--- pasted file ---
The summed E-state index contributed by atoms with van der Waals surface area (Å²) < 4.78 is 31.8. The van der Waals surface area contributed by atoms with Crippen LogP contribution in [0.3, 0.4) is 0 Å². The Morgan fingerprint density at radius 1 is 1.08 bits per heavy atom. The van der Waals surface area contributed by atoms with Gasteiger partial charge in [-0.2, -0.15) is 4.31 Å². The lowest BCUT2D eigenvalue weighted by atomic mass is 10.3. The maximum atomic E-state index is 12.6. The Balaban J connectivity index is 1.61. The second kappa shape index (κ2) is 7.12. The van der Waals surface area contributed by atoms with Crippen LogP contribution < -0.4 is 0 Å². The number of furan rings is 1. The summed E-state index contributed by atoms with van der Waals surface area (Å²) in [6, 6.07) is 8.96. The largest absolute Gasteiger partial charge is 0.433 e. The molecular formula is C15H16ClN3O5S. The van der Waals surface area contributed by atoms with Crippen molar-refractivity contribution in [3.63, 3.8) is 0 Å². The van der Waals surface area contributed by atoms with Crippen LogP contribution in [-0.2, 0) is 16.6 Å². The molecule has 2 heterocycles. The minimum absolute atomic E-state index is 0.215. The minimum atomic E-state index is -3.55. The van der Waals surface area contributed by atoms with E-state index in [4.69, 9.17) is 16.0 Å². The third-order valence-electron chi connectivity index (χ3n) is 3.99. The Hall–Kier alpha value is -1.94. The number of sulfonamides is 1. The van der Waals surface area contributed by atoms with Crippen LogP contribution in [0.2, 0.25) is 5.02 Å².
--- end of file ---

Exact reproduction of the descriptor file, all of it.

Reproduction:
The summed E-state index contributed by atoms with van der Waals surface area (Å²) < 4.78 is 31.8. The van der Waals surface area contributed by atoms with Crippen LogP contribution in [0.3, 0.4) is 0 Å². The Morgan fingerprint density at radius 1 is 1.08 bits per heavy atom. The van der Waals surface area contributed by atoms with Gasteiger partial charge in [-0.2, -0.15) is 4.31 Å². The lowest BCUT2D eigenvalue weighted by atomic mass is 10.3. The maximum atomic E-state index is 12.6. The Balaban J connectivity index is 1.61. The second kappa shape index (κ2) is 7.12. The van der Waals surface area contributed by atoms with Crippen LogP contribution < -0.4 is 0 Å². The number of furan rings is 1. The summed E-state index contributed by atoms with van der Waals surface area (Å²) in [6, 6.07) is 8.96. The largest absolute Gasteiger partial charge is 0.433 e. The molecular formula is C15H16ClN3O5S. The van der Waals surface area contributed by atoms with Crippen molar-refractivity contribution in [3.63, 3.8) is 0 Å². The van der Waals surface area contributed by atoms with Crippen LogP contribution in [-0.2, 0) is 16.6 Å². The molecule has 2 heterocycles. The minimum absolute atomic E-state index is 0.215. The minimum atomic E-state index is -3.55. The van der Waals surface area contributed by atoms with E-state index in [4.69, 9.17) is 16.0 Å². The third-order valence-electron chi connectivity index (χ3n) is 3.99. The Hall–Kier alpha value is -1.94. The number of sulfonamides is 1. The van der Waals surface area contributed by atoms with Crippen LogP contribution in [0.2, 0.25) is 5.02 Å².